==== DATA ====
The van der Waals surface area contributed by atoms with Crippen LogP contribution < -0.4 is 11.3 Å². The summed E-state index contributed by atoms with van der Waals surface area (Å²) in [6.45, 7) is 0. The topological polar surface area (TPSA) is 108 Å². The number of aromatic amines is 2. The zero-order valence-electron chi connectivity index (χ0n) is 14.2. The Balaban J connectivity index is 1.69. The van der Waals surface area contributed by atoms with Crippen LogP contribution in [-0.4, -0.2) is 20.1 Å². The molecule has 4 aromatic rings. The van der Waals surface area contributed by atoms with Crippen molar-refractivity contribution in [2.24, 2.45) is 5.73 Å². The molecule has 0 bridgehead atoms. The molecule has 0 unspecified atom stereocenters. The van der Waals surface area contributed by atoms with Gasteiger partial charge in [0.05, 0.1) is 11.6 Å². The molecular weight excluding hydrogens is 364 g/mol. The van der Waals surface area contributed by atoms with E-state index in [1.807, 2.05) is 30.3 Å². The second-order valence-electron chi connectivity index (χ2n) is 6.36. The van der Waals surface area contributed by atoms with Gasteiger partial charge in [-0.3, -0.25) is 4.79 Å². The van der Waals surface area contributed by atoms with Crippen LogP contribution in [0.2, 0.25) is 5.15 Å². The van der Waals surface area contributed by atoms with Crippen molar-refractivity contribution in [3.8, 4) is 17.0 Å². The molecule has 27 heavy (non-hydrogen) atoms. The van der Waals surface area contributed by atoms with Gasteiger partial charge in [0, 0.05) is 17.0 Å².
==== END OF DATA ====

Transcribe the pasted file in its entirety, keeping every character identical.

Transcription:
The van der Waals surface area contributed by atoms with Crippen LogP contribution < -0.4 is 11.3 Å². The summed E-state index contributed by atoms with van der Waals surface area (Å²) in [6.45, 7) is 0. The topological polar surface area (TPSA) is 108 Å². The number of aromatic amines is 2. The zero-order valence-electron chi connectivity index (χ0n) is 14.2. The Balaban J connectivity index is 1.69. The van der Waals surface area contributed by atoms with Crippen LogP contribution in [-0.4, -0.2) is 20.1 Å². The molecule has 4 aromatic rings. The van der Waals surface area contributed by atoms with Crippen molar-refractivity contribution in [2.24, 2.45) is 5.73 Å². The molecule has 0 bridgehead atoms. The molecule has 0 unspecified atom stereocenters. The van der Waals surface area contributed by atoms with Gasteiger partial charge in [0.05, 0.1) is 11.6 Å². The molecular weight excluding hydrogens is 364 g/mol. The van der Waals surface area contributed by atoms with E-state index in [1.807, 2.05) is 30.3 Å². The second-order valence-electron chi connectivity index (χ2n) is 6.36. The van der Waals surface area contributed by atoms with Gasteiger partial charge in [-0.3, -0.25) is 4.79 Å². The van der Waals surface area contributed by atoms with Crippen LogP contribution in [0.2, 0.25) is 5.15 Å². The van der Waals surface area contributed by atoms with Crippen molar-refractivity contribution in [3.8, 4) is 17.0 Å². The molecule has 27 heavy (non-hydrogen) atoms. The van der Waals surface area contributed by atoms with Gasteiger partial charge in [0, 0.05) is 17.0 Å².